On January 1st SEBI ordered billionaire Mukesh Ambani and his conglomerate Reliance Industries Ltd. to pay a combined penalty of Rs 40 crores for alleged manipulative and fraudulent trading in the month of November 2007. And if you’re wondering why the regulator imposed such a harsh penalty, here’s our simplified take on what happened during the fateful month.
During the first week of November 2007, 12 entities — all connected to Reliance Industries Limited decided to bet against Reliance Petroleum limited.
Yes, there was once a Reliance Petroleum Limited (RPL) and it was a refinery, partly owned by Reliance Industries Limited — the big daddy. Anyway, the 12 agents decided to bet against RPL using what is called a futures contract. In this context, it means, the agents were hoping to make a windfall on the back of a steep decline in RPL’s stock price.
Now futures are devilishly complicated financial instruments. And in the interest of keeping this story simple, I urge you to bear with me — We will not go into the details here. But remember— The steeper the decline in stock price, the more money the agents were standing to make. And if the stock price rallied, they were looking at losing a lot of money as well. So you have to have a fair bit of gumption to make such a trade.
Unless… you knew for certain that the stock price was poised to tumble — Which is what SEBI believes actually happened.
On November 29, 2007, just 10 minutes before the end of trading, Reliance Industries limited sold close to 2 crore shares of RPL. The selling triggered mass panic and within a moment’s notice, the stock price collapsed. This also happened to be the same day that the futures contracts were meant to payout. So SEBI contests that RIL and the agents colluded together in a bid to profit off of this transaction. How much money did they make?
Rs 447 crores according to the regulator!
Now bear in mind making such trades isn’t illegal per se. But the thing is — The agents hadn’t disclosed their relationship with RIL when placing their bets, giving regular retail investors the impression that these were independent trades made by random people not associated with RIL. That is a bit dubious. But there is more — Together they were trading volumes far beyond the permissible limit.
Now the counsel for RIL argued that this is a farce. None of them had individually breached the limits imposed by SEBI — except for two agents, which was dealt with. But everybody else had stayed within the threshold — almost suspiciously close might I add.
However, SEBI refused to look at the equation this way. They knew the 12 agents were acting at the behest of Reliance Industries Limited. They knew they could only make trades authorized by RIL. So even if they hadn’t breached the limits at the individual level, they most certainly did so as a group. And since RIL had no authority to trade such large volumes, it was illegal for them to ask the agents to do so.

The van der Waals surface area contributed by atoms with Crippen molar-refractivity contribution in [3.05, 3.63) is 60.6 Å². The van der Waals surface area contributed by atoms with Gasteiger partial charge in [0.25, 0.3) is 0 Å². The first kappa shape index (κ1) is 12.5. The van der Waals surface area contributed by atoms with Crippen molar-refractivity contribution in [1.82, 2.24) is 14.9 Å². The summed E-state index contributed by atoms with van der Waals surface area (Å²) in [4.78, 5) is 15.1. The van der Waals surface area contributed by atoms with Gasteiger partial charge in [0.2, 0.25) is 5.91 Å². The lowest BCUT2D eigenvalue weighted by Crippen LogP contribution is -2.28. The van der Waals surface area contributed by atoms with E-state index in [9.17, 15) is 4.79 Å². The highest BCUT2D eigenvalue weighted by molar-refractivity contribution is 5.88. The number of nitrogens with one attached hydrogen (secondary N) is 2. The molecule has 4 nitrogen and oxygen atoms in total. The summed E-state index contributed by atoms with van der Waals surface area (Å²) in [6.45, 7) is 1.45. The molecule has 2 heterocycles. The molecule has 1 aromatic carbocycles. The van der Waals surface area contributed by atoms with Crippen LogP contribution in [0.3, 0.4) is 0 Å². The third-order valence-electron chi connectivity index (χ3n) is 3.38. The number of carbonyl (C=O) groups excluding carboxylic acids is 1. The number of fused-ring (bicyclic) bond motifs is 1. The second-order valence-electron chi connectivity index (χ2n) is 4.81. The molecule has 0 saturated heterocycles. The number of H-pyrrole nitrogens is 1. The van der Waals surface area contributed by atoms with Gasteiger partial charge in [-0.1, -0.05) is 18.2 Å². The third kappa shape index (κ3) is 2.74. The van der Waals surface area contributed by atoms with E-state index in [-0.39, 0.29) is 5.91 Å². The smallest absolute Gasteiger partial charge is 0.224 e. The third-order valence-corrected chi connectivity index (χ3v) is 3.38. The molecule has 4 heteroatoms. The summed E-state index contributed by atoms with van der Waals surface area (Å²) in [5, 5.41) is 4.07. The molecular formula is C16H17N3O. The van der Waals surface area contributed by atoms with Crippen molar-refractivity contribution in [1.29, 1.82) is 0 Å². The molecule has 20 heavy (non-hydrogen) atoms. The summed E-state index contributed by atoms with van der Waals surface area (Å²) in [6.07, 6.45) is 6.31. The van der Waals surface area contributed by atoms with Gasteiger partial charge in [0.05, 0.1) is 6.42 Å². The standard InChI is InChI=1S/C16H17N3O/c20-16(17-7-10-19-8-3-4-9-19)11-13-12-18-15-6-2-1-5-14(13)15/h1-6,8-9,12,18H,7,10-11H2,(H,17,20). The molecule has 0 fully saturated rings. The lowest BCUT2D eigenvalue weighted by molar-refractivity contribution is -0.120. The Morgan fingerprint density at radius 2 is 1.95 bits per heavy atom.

As the adjudicator noted —
The Hon’ble Supreme Court of India has held that-“what cannot be done directly cannot be done indirectly by engaging another…”
But RIL had one more defence. See, the company had already decided to sell shares of Reliance Petroleum Limited in a board meeting earlier. They were doing this in a bid to raise some extra money and it was perfectly legal for them to do so. But here’s the thing — At the time they believed RPL’s stock price was overvalued and they knew that if it suffered a sharp erosion in value, they wouldn’t have been able to raise the money they originally intended. So they claimed they were simply asking their agents to trade those futures just so that they could make some extra money in the event the stock price did collapse.
Offsetting their losses.
Protecting their downside.
“Hedging,” their bets so to speak.
But SEBI notes that there is no documentary evidence to support this claim. As they write in the judgement —
“It is also clear from the submissions of RIL that it did not draw up a hedging policy... It is also a matter of surprise, that in a large corporate of the size of RIL, major operations in the market are not guided by an approved policy plan, which will minimize the scope for individualistic discretions to come into play”
So clearly SEBI wasn’t buying this argument. And back in 2017, the regulator mandated RIL and its agents to pay Rs 1,000 crores for their misdeeds. In addition, the Friday’s judgment imposes an additional penalty on RIL, Mukesh Ambani and two other entities. Now this one is a bit tricky because RIL has always contested that two senior officers were responsible for the trades. They argued that Mukesh Ambani had nothing to do with this. But once again, SEBI refused to acknowledge this assessment. Referring to a Supreme Court Judgement, the adjudicator noted — “The prefix ‘Managing’ to the word ‘Director’ makes it clear that they were in charge of and are responsible to the company, for the conduct of the business of the company” and went on to add—
“In view of the foregoing, I find that Noticee-2 [Mukesh Ambani] is deliberately trying to shift the blame of manipulative trades by RIL on the said two officers. I am of the view that Noticee-2, being the Managing Director of the RIL, cannot absolve himself and plead ignorance about the entire scheme of manipulative transactions undertaken for the benefit of RIL.”
And in the end, imposed fines of Rs 25 crores and Rs 15 crores on Reliance Industries Ltd. and Ambani, respectively.
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